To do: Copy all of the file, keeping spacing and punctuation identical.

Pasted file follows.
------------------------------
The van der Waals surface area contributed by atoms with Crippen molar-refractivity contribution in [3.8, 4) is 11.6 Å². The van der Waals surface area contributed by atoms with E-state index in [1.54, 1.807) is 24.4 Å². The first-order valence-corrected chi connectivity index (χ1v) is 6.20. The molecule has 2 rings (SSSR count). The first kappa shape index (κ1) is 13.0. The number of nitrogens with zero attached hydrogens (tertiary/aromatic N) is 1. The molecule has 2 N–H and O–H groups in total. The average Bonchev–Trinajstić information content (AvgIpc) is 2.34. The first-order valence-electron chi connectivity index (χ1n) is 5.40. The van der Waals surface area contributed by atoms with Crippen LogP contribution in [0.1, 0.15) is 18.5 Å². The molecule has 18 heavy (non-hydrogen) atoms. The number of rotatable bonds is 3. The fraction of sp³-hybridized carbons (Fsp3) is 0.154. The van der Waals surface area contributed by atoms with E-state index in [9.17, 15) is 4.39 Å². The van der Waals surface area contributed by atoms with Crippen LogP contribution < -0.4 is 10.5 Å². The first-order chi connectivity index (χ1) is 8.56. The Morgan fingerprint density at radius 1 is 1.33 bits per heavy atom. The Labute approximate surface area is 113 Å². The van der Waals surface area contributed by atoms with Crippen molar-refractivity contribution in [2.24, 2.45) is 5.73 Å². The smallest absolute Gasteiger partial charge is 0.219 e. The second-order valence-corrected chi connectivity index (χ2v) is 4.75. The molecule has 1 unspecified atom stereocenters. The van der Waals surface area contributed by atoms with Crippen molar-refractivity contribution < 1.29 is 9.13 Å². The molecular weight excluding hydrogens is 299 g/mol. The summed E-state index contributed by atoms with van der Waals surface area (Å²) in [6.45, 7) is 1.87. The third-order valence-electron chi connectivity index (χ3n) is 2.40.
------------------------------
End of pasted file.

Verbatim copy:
The van der Waals surface area contributed by atoms with Crippen molar-refractivity contribution in [3.8, 4) is 11.6 Å². The van der Waals surface area contributed by atoms with E-state index in [1.54, 1.807) is 24.4 Å². The first-order valence-corrected chi connectivity index (χ1v) is 6.20. The molecule has 2 rings (SSSR count). The first kappa shape index (κ1) is 13.0. The number of nitrogens with zero attached hydrogens (tertiary/aromatic N) is 1. The molecule has 2 N–H and O–H groups in total. The average Bonchev–Trinajstić information content (AvgIpc) is 2.34. The first-order valence-electron chi connectivity index (χ1n) is 5.40. The van der Waals surface area contributed by atoms with Crippen LogP contribution in [0.1, 0.15) is 18.5 Å². The molecule has 18 heavy (non-hydrogen) atoms. The number of rotatable bonds is 3. The fraction of sp³-hybridized carbons (Fsp3) is 0.154. The van der Waals surface area contributed by atoms with E-state index in [9.17, 15) is 4.39 Å². The van der Waals surface area contributed by atoms with Crippen LogP contribution < -0.4 is 10.5 Å². The first-order chi connectivity index (χ1) is 8.56. The Morgan fingerprint density at radius 1 is 1.33 bits per heavy atom. The Labute approximate surface area is 113 Å². The van der Waals surface area contributed by atoms with Crippen molar-refractivity contribution in [2.24, 2.45) is 5.73 Å². The smallest absolute Gasteiger partial charge is 0.219 e. The second-order valence-corrected chi connectivity index (χ2v) is 4.75. The molecule has 1 unspecified atom stereocenters. The van der Waals surface area contributed by atoms with Crippen molar-refractivity contribution < 1.29 is 9.13 Å². The molecular weight excluding hydrogens is 299 g/mol. The summed E-state index contributed by atoms with van der Waals surface area (Å²) in [6.45, 7) is 1.87. The third-order valence-electron chi connectivity index (χ3n) is 2.40.